The ROVAL: NASCAR’s grand experiment about to become reality

(Harold Hinson Photos for Charlotte Motor Speedway)

“Breath deep the gathering gloom”. That seemed to be the theme Saturday night at Richmond. In fact, it seemed to be theme the entire weekend in Virginia.

That’s because the next race on the Monster Energy NASCAR Cup Series schedule is at Charlotte Motor Speedway. Unlike years past however, instead of the normal 1.5-mile oval, the speedway has been transformed into a road course using a combination of the big track and infield.

For years fans have clamored for a road course in the playoffs. Now they are going to get it.

The 17 turn 2.28-mile configuration shoehorned into the confines of the speedway has never been raced on by NASCAR before. Despite extensive testing and a few changes along the way, the “ROVAL” as it is called, and been trademarked by Speedway Motorsports Inc., is still a great unknown.

The testing that has occurred there has led to some bent fenders and destroyed cars.

“I don’t know if I’ve seen more talk about something than the Roval, really,” team owner Joe Gibbs said only half -jokingly perhaps.  “We’ve been talking about this thing.  And I will say this:  I think we wrecked four cars, didn’t we, in practice getting ready for it?  I finally said, nobody else goes over there.  I’m tired of wrecking stuff.”

As if it wasn’t going to be tough enough, the ROVAL is the final race in the Round of 16, meaning that after Sunday four drivers in the current 16-driver field will be eliminated from Playoff contention.

“Nobody is going to sleep this week,” Dale Earnhardt Jr. said. “If Kevin Harvick says that he is worried, the rest of these guys are really going to be nervous.”

Harvick finished second Saturday night, but even one of the Playoff favorites isn’t immune from elimination. Fourth in the Playoff standings, 57 points above the cutoff line, a disaster at Charlotte could leave even Harvick teetering on the edge.

“We needed to do a great job with all the unknowns going into next week,” he said Saturday night. “It will be a fun weekend, but it will be kind of trial and error.”

That the trial and error comes during the Playoffs is a concern to many. Had this race been in the regular season, there would still be a chance to recover. Not so now. It means drivers like seven-time champion Jimmie Johnson have no Mulligans left.  He’s 14th in the standings despite a top-10 finish Saturday night and facing elimination. Johnson said he will be thinking about what he needs to do during the week leading up to the race.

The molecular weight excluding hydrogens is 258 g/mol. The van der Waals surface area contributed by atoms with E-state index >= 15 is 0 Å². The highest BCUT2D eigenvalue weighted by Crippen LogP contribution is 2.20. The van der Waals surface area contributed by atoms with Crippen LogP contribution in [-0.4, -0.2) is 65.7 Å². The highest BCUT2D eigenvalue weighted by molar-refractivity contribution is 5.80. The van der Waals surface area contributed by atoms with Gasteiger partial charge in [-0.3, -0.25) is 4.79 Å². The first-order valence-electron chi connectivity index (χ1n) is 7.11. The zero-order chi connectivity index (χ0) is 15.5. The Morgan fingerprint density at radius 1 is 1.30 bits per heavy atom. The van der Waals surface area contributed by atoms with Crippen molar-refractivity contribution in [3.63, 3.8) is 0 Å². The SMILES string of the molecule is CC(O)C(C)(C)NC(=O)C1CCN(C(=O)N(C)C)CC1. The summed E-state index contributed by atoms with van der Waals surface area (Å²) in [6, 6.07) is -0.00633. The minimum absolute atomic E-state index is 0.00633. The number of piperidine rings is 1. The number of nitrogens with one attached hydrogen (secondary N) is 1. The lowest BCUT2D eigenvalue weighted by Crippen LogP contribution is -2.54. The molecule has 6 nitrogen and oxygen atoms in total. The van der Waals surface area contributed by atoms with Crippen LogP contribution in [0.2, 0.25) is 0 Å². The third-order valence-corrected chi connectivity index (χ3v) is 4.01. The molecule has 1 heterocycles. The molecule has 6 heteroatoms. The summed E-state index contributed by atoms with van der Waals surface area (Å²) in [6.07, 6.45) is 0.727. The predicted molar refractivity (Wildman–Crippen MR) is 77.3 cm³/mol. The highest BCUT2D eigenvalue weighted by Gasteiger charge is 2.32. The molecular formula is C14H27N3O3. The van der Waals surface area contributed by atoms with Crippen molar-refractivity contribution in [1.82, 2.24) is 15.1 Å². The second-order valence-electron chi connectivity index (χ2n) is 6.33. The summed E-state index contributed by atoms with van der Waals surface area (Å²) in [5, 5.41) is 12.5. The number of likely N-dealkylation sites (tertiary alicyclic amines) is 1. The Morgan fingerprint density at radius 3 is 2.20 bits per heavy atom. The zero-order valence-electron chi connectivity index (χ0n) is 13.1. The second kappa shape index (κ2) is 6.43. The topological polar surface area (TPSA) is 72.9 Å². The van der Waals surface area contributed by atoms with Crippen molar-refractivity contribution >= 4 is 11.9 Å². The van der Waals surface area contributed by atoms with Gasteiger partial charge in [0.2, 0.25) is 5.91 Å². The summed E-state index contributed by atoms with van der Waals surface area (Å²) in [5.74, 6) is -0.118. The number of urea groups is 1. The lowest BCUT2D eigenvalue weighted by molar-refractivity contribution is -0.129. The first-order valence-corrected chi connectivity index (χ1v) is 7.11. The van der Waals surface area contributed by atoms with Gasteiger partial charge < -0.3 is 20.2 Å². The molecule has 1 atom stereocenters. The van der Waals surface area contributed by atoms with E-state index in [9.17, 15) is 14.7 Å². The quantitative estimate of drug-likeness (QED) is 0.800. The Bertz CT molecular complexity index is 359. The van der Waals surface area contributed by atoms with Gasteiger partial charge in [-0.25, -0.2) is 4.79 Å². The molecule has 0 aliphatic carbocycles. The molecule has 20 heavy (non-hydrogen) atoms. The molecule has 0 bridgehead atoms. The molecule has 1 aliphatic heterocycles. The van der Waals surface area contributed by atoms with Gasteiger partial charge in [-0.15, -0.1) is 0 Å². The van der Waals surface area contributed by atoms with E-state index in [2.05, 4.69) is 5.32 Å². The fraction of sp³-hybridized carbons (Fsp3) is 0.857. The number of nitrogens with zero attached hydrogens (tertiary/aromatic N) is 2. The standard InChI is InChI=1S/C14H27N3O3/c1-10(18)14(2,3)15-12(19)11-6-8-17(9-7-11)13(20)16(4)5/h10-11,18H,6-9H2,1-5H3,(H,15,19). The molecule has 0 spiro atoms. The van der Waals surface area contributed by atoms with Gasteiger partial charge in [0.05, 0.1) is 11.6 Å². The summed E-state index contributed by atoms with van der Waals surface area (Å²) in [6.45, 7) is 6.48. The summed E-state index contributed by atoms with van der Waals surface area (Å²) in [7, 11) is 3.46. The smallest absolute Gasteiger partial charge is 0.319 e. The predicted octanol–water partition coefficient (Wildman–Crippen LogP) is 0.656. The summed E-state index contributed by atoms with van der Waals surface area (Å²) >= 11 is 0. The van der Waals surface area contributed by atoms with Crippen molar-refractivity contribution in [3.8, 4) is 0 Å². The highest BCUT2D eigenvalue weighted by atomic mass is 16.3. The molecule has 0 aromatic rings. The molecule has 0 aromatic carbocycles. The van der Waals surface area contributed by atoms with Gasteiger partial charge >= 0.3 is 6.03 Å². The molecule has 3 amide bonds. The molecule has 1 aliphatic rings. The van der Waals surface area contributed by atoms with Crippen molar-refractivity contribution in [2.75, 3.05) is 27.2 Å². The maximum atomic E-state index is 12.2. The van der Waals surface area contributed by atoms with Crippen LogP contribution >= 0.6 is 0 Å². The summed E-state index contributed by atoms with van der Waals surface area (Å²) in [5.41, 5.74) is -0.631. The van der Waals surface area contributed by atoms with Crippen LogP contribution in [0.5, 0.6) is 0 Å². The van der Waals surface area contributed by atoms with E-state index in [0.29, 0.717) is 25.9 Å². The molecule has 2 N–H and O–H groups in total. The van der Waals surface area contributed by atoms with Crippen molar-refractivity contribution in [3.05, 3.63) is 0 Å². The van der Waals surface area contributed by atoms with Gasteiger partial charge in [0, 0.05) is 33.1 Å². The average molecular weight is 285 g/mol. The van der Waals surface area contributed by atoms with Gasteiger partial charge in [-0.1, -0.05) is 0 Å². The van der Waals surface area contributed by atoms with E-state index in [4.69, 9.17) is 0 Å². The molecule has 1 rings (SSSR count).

“Crash all those guys in front of me, is that a good option?” he said laughing. Turning serious he added: “I think surviving is just the biggest thing.  We will just go there and give 100 percent and do what we can.  It’s been one of those years, but we are going to go down swinging to the bitter end.”

At least three drivers have no worries about the ROVAL.  Saturday night’s winner Kyle Busch and Vega winner Brad Keselowski are safe no matter what happens. The third driver is Martin Truex Jr. who locked himself into the next round on points by sweeping the two stages Saturday night at Richmond and finishing third.

“Yippee! Here we go,” Truex said. “It’s going to be fun. I mean, I feel really bad for the guys that are going to go in there and have to do something. I think everybody is scared to death of that place.”

Sunday’s event will result in either a memorable race or an utter disaster swept under the rug and never seen again.

Either way NASCAR’s grand experiment will become reality in just a few short days.


Greg Engle
About Greg Engle 7421 Articles
Greg is a published award winning sportswriter who spent 23 years combined active and active reserve military service, much of that in and around the Special Operations community. Greg is the author of "The Nuts and Bolts of NASCAR: The Definitive Viewers' Guide to Big-Time Stock Car Auto Racing" and has been published in major publications across the country including the Los Angeles Times, the Cleveland Plain Dealer and the Atlanta Journal-Constitution. He was also a contributor to Chicken Soup for the NASCAR Soul, published in 2010, and the Christmas edition in 2016. He wrote as the NASCAR, Formula 1, Auto Reviews and National Veterans Affairs Examiner for and has appeared on Fox News. He holds a BS degree in communications, a Masters degree in psychology and is currently a PhD candidate majoring in psychology. He is currently the weekend Motorsports Editor for Autoweek.